An single-seater, all-metal, closed-canopy monoplane fighter with retractable landing gear and a tail wheel. A prototype D.520-01 saw its first flight on October 2, 1938. The first production run was started in October of 1939, after World War II had already begun. In April of 1940, the French Air Force (Armée de l'Air) began using the D.520 in Groupe de Chasse 1/3, which was comprised of pilots who had already gained combat experience in the war.
The Dewoitne D.520 fighter was equipped with a V-12 liquid-cooled Hispano-Suiza HS12Y-45 engine with a takeoff power of 910 hp. Its armament included one Hispano-Suiza HS404 20mm cannon with 60 rounds and four belt-fed MAC 1934 M39 7.5mm machine guns in the wings with 675 rounds each.
The plane's design was new and somewhat raw, but it started production immediately as there was no time for the proposed improvements to be implemented. Instead, upgrades would be made during production, as time allowed. The production model had a redesigned carburetor air intake and a modified cooling system for the engine. Later Dewoitines featured jet exhaust pipes. The production model was sometimes referred to as the D.520S («serial») or the D.520C1 («chausser 1,» that is, single-seat fighter).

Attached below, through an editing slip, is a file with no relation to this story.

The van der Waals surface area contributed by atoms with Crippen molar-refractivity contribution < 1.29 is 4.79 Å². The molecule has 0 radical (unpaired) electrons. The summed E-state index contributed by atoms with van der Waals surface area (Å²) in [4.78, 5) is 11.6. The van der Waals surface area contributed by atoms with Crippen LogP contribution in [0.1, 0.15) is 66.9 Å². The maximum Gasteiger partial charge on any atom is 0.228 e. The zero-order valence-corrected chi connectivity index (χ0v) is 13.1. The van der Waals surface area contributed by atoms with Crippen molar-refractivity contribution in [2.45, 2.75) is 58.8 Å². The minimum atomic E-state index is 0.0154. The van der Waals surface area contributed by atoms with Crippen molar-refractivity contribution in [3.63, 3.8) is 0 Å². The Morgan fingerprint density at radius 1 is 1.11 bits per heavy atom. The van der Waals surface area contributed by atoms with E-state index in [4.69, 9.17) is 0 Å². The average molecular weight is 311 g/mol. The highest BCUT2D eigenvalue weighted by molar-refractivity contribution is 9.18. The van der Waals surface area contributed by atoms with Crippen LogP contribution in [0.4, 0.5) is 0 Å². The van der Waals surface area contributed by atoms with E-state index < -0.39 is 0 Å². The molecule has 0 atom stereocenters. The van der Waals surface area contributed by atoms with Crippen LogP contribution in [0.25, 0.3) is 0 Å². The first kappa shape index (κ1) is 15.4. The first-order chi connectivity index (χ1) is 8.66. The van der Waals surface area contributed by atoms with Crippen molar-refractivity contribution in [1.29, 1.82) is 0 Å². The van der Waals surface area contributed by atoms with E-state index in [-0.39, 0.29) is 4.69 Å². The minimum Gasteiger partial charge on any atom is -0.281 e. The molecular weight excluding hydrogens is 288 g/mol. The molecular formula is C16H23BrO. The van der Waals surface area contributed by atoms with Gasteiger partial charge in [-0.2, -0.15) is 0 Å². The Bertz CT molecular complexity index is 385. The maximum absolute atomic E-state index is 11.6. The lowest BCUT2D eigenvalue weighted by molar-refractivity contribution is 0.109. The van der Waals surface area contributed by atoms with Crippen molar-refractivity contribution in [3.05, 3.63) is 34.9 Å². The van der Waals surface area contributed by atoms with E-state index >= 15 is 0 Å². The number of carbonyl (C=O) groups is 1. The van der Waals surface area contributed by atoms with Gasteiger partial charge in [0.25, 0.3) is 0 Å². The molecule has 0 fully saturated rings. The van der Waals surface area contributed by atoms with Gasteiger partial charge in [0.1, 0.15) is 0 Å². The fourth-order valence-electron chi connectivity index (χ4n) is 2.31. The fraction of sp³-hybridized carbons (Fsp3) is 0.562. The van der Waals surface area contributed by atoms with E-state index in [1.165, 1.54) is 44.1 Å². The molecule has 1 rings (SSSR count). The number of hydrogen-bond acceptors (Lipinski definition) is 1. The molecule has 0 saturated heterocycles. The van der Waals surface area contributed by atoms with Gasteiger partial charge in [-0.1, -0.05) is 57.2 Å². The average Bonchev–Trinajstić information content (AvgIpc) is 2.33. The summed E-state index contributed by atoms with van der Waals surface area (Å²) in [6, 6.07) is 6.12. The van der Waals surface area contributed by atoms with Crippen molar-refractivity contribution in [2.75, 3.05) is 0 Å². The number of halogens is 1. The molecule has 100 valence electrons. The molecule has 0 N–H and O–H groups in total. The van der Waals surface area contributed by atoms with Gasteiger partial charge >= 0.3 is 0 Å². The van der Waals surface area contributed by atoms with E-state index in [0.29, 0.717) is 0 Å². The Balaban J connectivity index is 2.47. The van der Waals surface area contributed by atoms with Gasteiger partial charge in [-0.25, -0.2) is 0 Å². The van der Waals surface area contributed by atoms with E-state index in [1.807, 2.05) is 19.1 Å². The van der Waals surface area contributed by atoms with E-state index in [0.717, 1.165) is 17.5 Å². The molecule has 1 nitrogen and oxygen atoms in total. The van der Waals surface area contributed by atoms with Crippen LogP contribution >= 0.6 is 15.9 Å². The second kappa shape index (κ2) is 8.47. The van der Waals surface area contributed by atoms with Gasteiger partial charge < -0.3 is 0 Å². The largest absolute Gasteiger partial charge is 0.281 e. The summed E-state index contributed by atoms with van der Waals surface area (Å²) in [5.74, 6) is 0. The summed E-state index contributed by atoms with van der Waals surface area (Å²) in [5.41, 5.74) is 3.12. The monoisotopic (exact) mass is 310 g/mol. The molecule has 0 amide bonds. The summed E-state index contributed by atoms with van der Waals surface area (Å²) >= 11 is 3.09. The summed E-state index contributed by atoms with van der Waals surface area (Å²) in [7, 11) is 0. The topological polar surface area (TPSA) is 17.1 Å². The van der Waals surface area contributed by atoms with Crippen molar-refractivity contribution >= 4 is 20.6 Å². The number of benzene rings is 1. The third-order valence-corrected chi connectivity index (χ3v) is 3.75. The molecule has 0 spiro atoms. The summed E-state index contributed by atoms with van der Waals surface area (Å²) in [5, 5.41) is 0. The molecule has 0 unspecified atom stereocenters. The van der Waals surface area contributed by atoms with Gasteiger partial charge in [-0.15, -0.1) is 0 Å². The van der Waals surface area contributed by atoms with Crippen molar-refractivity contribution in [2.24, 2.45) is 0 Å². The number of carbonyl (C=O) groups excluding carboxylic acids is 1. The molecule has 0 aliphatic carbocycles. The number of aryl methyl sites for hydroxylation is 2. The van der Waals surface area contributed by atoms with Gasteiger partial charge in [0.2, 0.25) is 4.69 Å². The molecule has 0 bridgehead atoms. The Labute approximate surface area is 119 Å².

The Dewoitine D.520 flew for the first time in May of 1940 and a majority of its victories (18 confirmed kills) were won by one of the leading French aces, Adjudant-Chief (then Sous-Lieutenant) Pierre Le Gloan from GC III/6. Production of the D.520 was halted when France surrendered in the summer of 1940 and then restarted under German occupation in April of 1941.
Beginning in September 1942, the D.520 was the main fighter aircraft of the puppet government of Vichy. From April 1941 onward, the D.520s took part in clashes with British troops in Lebanon and Syria. In November of 1942, some D.520s joined la France Libre and fought for the Allies in North Africa. The D.520 also served with the Luftwaffe, and the Germans supplied the fighters to their allies in Italy, Bulgaria, and Romania.
The Dewoitine D.520 is rightly considered the best French fighter plane of World War II. Its initial competition included the Spitfire and the Messerschmitt. According to its characteristics, the Dewoitine was on about the same level as the rival German Bf-109E, though inferior in speed by 30 to 40 kph. Pilots who flew the D.520 reported excellent flight characteristics, good weaponry, and a comfortable and spacious cabin.
D.520 fighters were mass manufactured intermittently until June 1944, and in all, 610 were produced. The last planes, used as trainers, were retired by the French Air Force after the war, in September 1953.